These Are the Home Décor and Design Trends That Will Take Over in 2023

The new year gives us a chance to contemplate everything that has happened in the last 365 days, but it’s also a moment to look forward and consider what’s to come—and that’s especially true in the world of interior design. In 2023, home décor and design trends are primed to shift into earthy, texture-rich territory via brown and wooden furniture, handmade pieces, neutral color palettes, and bespoke touches that lend warmth and character to a space.

We spoke with a handful of interior designers for a pulse check on the specific home décor trends we can expect, and embrace, in 2023.


The ’60s and ’70s have made their way back into favor, and this era is apparent in everything from interior color palettes to furniture and décor. “People have moved beyond the bright shiny ‘mod’ vibes of California Palm Springs into the grittier artistic side of mid-century modern design,” says Avery Cox of Avery Cox Design. “Think organic shapes, earthy uneven tones, and textural finishes.”

She postulates that people are more drawn to these human, earthy-rooted details after years of stress, fear, and isolation. We’re collectively craving an ability to see the hand of the artist and celebrate unvarnished naturalism. It’s a “back-to-land movement,” if you will. “Look for pieces at thrift and vintage stores that have an obvious handmade quality to them,” Cox says. “Incorporate these details into your tablescape, as a toothbrush holder, or a beautiful floral arrangement on your mantel.”


Sharp edges will make way for softer shapes in your home this year, so expect to see more arched doorways and entries, curved furniture, and rounded sculptural forms. “Design trends always come back around, and we were just in a phase of modernism that included more square edges and straight lines,” says Katie Siegel, interior designer at Rumor Designs. “Now we are seeing the pendulum swing in the opposite direction, with curves offering a softness that was not included in the last set of design trends.”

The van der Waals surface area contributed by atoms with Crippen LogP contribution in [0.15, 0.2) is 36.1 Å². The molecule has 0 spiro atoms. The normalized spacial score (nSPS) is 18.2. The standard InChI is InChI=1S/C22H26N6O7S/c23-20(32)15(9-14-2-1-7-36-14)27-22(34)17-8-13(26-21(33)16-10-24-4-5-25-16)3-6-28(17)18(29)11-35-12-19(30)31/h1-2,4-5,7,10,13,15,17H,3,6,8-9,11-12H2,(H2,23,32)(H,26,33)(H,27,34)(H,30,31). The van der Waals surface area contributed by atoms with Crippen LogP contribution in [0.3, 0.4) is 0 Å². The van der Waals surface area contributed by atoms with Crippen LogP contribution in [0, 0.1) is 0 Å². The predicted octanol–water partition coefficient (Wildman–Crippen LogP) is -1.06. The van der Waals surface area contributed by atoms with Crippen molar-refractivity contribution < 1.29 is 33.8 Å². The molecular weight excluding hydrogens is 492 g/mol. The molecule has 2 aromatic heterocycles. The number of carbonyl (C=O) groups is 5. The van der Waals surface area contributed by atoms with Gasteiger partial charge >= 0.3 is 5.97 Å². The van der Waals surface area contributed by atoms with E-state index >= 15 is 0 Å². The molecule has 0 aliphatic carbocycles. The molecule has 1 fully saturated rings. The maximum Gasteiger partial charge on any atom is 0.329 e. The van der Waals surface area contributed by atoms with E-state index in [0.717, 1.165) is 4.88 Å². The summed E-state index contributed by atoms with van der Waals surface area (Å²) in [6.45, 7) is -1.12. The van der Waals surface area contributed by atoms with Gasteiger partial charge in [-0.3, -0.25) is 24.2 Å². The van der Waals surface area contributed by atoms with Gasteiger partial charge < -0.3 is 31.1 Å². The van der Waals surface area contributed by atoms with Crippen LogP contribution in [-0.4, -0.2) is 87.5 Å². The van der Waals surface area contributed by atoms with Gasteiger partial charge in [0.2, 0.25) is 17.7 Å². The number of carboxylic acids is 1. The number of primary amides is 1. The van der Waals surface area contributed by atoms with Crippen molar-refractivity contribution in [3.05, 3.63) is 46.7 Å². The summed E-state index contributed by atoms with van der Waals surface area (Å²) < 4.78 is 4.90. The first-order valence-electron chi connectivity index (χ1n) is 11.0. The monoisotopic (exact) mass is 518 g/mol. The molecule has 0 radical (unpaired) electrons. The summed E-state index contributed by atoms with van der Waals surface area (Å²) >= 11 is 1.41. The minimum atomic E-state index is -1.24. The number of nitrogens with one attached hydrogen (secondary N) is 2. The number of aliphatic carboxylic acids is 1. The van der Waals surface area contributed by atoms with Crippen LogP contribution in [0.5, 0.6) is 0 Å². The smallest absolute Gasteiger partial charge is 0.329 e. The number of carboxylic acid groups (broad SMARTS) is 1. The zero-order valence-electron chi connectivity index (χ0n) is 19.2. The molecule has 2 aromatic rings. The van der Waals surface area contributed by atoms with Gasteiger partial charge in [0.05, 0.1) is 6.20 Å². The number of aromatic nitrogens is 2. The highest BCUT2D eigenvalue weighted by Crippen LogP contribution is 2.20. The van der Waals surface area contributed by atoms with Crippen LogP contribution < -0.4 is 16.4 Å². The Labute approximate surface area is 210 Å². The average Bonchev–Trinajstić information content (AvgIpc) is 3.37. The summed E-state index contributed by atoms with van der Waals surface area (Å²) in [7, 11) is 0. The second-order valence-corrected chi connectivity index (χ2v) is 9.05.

Overall, the approach offers a more organic feel and an overarching sense of lightness. Siegal says the simplest way to incorporate this trend into your home is through furniture, such as sofas, chairs, vases, mirrors, and other small décor details. And if you’re ready to go big? Consider springing for that arched doorway.


Those toying with a bathroom renovation should consider the floating vanity trend, which lends an almost ethereal aesthetic to the space. “Whether it’s marble or quartz, floating stone vanities are making their way into bathrooms everywhere,” says April Gandy, the principal designer of Alluring Designs Chicago. “Vanities are usually one of the main features to consider when designing a bathroom, and a custom floating stone option offers a [striking] look.”

She especially likes the trend in powder rooms, where space is tight and there’s not as much of a need for storage.

Tramp art is a classic American-European form of woodworking that involves the meticulous carving and layering of wood and or utilitarian objects, like nails or sticks. “Like other things that show a human element, tramp art is enjoying a moment for its warmth, texture, and one-of-a-kind-ness,” says Cox. “You can use tramp art pieces in contemporary settings to bring character. For example, I love a tramp art box on a kitchen counter for holding things like tea or spices—and tramp art lamp bases are a perfect way to add a new element to a room when you’ve maxed out other woods, ceramics, and textiles.”

When antique shopping for tramp art, look for the details in material transitions, level of complexity, age, and material type to know whether or not you’ve found a true investment piece. Many people aren’t aware that these “school project-looking pieces” are actually quite valuable and coveted, says Cox. They’re also becoming harder to find—so if you see one, grab it.


Decades ago, brown furniture fell out of style because the trend became “overdone” and prices skyrocketed. Like any good trend, though, it’s circled back—just as we’re seeing a general uptick in a ’70s-era aesthetic (it’s all connected!). “A lot of brown furniture ended up in antique, thrift, and vintage stores where designers and artists started to pick it up due to its high quality and low cost, thus restarting the cycle of cool,” says Cox.

Today, furniture manufacturers have revived the trend, making it more accessible for everyone—so you don’t have to rely on a lucky thrift store find. Cox recommends pairing large pieces of brown furniture with punchy fabric for a modern spin. If you want to go small, fill an awkward corner with a captain’s chair or a wooden accent stool.

Leave a Reply

Your email address will not be published. Required fields are marked *